The pragmatic thing to do would be to regulate its activities, limiting the number of draws or its operating hours. Closing on Fridays, for instance, out of respect for the Muslim day of prayer, or during Ramadan fasting hours.

In this extremely challenging economic climate, a little pragmatism goes a long way, but PAS has never been one for pragmatic policies, or even consistency.

In fact, some of their actions are downright contradictory.

PAS is still a member of the ruling coalition that still allows Genting Highlands and other smaller gambling facilities in private clubs to operate, and which  increased the number of lotteries’ “special draws” annually, from eight to 22.

Alcohol sales restrictions would also affect the international travel bubble to Langkawi.

After sightseeing, what do the authorities expect tourists, especially those from Western countries, to do in the evenings? Read a book in their hotel room?

There’s also the question of revenue. Sin tax contributes significantly to our national coffers.

When it becomes overtly over-regulated, punters and drinkers alike turn to more illicit means to fulfil their vices.

A 2020 Straits Times report cited RM1 billion loss of revenue annually to illegal number forecast betting, not including sports and other forms of betting.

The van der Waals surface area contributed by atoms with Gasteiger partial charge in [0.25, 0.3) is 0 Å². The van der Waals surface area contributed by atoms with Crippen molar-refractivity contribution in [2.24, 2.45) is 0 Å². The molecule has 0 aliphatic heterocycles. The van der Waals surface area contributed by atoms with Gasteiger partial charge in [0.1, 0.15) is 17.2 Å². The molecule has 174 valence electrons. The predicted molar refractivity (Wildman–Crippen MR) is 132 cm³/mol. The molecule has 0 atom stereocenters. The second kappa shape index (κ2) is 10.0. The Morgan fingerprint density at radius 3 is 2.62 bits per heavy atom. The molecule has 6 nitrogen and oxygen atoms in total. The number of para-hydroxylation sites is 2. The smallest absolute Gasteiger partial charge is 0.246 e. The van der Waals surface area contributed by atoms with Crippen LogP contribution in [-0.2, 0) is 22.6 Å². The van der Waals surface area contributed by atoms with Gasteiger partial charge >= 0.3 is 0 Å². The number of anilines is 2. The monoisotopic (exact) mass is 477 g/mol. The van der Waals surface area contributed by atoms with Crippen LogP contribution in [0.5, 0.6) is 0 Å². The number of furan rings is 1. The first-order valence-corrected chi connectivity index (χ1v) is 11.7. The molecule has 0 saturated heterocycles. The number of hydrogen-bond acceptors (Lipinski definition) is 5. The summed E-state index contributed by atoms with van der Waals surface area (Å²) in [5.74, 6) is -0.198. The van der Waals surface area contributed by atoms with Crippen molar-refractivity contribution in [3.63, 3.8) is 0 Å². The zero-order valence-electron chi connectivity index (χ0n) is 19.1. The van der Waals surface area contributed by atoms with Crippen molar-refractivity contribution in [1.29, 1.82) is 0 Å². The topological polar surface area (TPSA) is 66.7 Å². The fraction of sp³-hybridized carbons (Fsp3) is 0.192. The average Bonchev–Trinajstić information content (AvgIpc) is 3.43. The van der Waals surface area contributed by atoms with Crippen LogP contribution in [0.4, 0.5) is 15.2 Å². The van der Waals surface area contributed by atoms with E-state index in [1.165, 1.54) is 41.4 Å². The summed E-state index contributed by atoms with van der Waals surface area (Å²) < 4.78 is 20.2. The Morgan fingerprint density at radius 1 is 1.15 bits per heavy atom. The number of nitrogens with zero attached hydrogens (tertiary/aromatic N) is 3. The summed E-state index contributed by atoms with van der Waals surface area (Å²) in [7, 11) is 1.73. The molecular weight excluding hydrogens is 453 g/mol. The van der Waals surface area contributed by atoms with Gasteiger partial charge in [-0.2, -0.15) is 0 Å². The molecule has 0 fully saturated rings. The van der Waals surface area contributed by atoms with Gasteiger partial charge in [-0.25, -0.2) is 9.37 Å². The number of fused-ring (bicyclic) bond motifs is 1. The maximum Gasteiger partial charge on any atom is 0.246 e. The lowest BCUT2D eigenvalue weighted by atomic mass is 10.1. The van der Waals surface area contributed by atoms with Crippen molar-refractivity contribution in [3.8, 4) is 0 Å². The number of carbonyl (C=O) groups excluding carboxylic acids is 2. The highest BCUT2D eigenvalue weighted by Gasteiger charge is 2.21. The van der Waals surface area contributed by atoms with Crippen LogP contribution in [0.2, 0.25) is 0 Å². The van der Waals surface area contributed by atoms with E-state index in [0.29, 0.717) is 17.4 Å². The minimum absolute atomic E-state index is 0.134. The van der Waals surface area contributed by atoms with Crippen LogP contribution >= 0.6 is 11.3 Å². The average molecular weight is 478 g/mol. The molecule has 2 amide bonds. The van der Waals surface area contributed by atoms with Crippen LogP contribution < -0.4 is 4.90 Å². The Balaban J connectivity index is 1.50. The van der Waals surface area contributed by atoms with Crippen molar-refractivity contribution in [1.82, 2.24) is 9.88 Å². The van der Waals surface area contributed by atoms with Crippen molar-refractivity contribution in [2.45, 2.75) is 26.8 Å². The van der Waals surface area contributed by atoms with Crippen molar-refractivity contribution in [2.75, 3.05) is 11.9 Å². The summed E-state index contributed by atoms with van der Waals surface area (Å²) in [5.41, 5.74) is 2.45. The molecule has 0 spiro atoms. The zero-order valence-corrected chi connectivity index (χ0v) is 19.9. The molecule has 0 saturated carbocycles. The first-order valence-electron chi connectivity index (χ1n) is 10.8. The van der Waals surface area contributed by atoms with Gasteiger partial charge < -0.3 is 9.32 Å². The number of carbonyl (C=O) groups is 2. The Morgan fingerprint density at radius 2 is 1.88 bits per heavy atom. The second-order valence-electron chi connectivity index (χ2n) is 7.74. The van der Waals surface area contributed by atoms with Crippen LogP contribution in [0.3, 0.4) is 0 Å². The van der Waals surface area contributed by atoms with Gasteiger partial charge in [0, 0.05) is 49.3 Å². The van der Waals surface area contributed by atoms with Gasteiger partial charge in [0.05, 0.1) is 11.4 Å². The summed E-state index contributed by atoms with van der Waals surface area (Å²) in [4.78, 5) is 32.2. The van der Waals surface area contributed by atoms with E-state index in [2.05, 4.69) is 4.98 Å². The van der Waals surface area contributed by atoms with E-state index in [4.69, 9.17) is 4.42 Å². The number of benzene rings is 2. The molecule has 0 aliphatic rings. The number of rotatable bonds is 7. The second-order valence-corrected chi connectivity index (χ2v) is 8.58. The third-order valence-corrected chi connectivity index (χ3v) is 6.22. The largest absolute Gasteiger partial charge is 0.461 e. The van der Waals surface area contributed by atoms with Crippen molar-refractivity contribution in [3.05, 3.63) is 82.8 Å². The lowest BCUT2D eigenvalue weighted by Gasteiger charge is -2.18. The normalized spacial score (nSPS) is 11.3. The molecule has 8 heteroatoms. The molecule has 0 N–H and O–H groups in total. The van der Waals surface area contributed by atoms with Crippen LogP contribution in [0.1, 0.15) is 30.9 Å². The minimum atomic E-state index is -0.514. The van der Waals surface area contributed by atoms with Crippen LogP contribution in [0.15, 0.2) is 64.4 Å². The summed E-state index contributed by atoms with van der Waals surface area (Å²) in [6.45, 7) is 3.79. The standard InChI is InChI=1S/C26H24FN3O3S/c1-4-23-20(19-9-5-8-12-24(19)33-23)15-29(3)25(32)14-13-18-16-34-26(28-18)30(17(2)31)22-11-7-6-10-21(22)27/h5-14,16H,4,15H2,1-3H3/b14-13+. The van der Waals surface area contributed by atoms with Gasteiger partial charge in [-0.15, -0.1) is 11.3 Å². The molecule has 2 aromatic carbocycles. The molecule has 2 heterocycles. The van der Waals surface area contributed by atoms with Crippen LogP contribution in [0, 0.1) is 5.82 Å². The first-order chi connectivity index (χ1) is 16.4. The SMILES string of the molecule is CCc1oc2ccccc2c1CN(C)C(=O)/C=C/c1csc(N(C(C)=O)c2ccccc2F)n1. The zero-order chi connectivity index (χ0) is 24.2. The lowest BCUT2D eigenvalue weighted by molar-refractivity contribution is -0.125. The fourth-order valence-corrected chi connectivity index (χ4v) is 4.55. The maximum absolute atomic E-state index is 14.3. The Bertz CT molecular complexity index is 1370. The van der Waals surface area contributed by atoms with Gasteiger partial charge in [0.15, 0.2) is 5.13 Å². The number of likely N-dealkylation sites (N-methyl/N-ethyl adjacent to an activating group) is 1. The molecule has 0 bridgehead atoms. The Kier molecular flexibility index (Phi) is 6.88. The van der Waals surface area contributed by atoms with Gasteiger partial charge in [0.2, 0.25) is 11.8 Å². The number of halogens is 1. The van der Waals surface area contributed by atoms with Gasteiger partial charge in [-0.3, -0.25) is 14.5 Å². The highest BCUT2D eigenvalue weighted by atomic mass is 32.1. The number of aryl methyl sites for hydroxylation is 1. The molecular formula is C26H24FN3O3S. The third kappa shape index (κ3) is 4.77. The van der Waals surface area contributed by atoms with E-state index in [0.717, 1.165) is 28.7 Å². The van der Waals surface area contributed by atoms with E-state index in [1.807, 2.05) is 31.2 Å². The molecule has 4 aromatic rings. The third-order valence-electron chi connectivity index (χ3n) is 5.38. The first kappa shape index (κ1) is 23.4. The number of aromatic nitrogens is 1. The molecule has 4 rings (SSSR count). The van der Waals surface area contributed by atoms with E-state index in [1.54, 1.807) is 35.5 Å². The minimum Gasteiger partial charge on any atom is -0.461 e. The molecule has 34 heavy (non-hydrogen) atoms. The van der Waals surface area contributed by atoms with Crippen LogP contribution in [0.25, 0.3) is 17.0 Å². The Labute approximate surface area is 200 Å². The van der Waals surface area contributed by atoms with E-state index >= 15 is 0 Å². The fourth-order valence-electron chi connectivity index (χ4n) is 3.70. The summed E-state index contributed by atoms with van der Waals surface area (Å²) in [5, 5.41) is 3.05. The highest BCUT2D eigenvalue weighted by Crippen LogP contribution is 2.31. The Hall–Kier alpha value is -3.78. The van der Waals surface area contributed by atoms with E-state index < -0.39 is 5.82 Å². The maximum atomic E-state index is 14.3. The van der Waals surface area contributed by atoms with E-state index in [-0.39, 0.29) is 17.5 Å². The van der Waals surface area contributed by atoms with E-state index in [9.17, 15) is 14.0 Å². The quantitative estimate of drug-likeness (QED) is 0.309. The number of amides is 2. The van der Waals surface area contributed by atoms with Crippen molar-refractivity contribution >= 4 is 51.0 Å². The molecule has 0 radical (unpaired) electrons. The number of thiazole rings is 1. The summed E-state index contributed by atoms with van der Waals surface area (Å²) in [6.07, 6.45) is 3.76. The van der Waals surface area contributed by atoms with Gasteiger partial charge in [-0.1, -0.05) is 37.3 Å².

Making it illegal would only divert punters to turn to gambling syndicates to get their fix, rendering the so-called positive social effect useless.

Instead of PAS touting it as just a religious restriction, and often overstepping its bounds in saying to act on behalf of other religions as well, the party could use a more balanced and moderate approach to achieving the same goal, instead of being combative and less logical.

It could channel the tax more responsibly. Even if used separately from the consolidated fund, it can be used for non-Muslim affairs.

In Singapore for example, gambling isn’t only regulated by the state, it is run by a state government agency.

A sum of S$1.8 billion (RM5.53 billion) is channelled back to the government in taxes in 2020 alone, not including the hundreds of millions channelled by the Tote Board to charity, arts, education and the like.

Singapore imposed a levy on locals gambling in their casino of S$50 per entry, and this alone generated S$177 million for the government last year.

Similarly, local companies too, perform heavy corporate social responsibility, most notably to vernacular schools. These take the burden off the government that is already hard pressed for funds to equip schools competitively.

PAS’s push for a religious agenda is well within its rights and up its political alley, but it should consider the economic repercussions first, fill them, and then move on with its agenda.

It should also remember that it actually lost the last federal elections and, with 18 MPs, is the smallest bloc within the Malay-Muslim demographic, meaning more Muslims voted for a moderate stance and the “liberal” DAP, which has more than twice PAS’s seats in Parliament.

Even in Kedah, it was equally matched and lost 60% of contested seats.

With taking on Umno and PH, PAS would want to preserve every advantage instead of alienating non-Muslims even more.  TMI